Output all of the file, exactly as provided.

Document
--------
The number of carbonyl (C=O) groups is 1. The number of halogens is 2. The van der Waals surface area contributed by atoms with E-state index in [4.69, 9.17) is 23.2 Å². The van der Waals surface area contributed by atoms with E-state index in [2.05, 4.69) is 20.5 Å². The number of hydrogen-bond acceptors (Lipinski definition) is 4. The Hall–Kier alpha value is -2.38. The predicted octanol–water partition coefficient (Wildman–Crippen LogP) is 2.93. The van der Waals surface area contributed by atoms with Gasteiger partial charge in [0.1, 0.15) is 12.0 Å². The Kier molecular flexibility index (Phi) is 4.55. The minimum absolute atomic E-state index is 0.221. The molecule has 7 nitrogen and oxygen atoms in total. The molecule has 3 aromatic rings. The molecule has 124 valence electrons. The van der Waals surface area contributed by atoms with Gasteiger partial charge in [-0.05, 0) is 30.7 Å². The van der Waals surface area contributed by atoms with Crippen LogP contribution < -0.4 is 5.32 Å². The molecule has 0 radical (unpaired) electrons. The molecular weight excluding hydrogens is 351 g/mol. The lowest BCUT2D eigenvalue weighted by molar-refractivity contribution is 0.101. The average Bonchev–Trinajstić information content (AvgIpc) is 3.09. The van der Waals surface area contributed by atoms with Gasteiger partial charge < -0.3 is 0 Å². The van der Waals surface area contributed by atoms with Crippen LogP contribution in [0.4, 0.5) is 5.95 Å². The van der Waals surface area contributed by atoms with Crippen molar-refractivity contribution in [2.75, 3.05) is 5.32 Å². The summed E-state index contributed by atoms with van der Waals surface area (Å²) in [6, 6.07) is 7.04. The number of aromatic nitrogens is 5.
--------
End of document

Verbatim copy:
The number of carbonyl (C=O) groups is 1. The number of halogens is 2. The van der Waals surface area contributed by atoms with E-state index in [4.69, 9.17) is 23.2 Å². The van der Waals surface area contributed by atoms with E-state index in [2.05, 4.69) is 20.5 Å². The number of hydrogen-bond acceptors (Lipinski definition) is 4. The Hall–Kier alpha value is -2.38. The predicted octanol–water partition coefficient (Wildman–Crippen LogP) is 2.93. The van der Waals surface area contributed by atoms with Gasteiger partial charge in [0.1, 0.15) is 12.0 Å². The Kier molecular flexibility index (Phi) is 4.55. The minimum absolute atomic E-state index is 0.221. The molecule has 7 nitrogen and oxygen atoms in total. The molecule has 3 aromatic rings. The molecule has 124 valence electrons. The van der Waals surface area contributed by atoms with Gasteiger partial charge in [-0.05, 0) is 30.7 Å². The van der Waals surface area contributed by atoms with Crippen LogP contribution < -0.4 is 5.32 Å². The molecule has 0 radical (unpaired) electrons. The molecular weight excluding hydrogens is 351 g/mol. The lowest BCUT2D eigenvalue weighted by molar-refractivity contribution is 0.101. The average Bonchev–Trinajstić information content (AvgIpc) is 3.09. The van der Waals surface area contributed by atoms with Gasteiger partial charge < -0.3 is 0 Å². The van der Waals surface area contributed by atoms with Crippen LogP contribution in [0.4, 0.5) is 5.95 Å². The van der Waals surface area contributed by atoms with Crippen molar-refractivity contribution in [2.75, 3.05) is 5.32 Å². The summed E-state index contributed by atoms with van der Waals surface area (Å²) in [6, 6.07) is 7.04. The number of aromatic nitrogens is 5.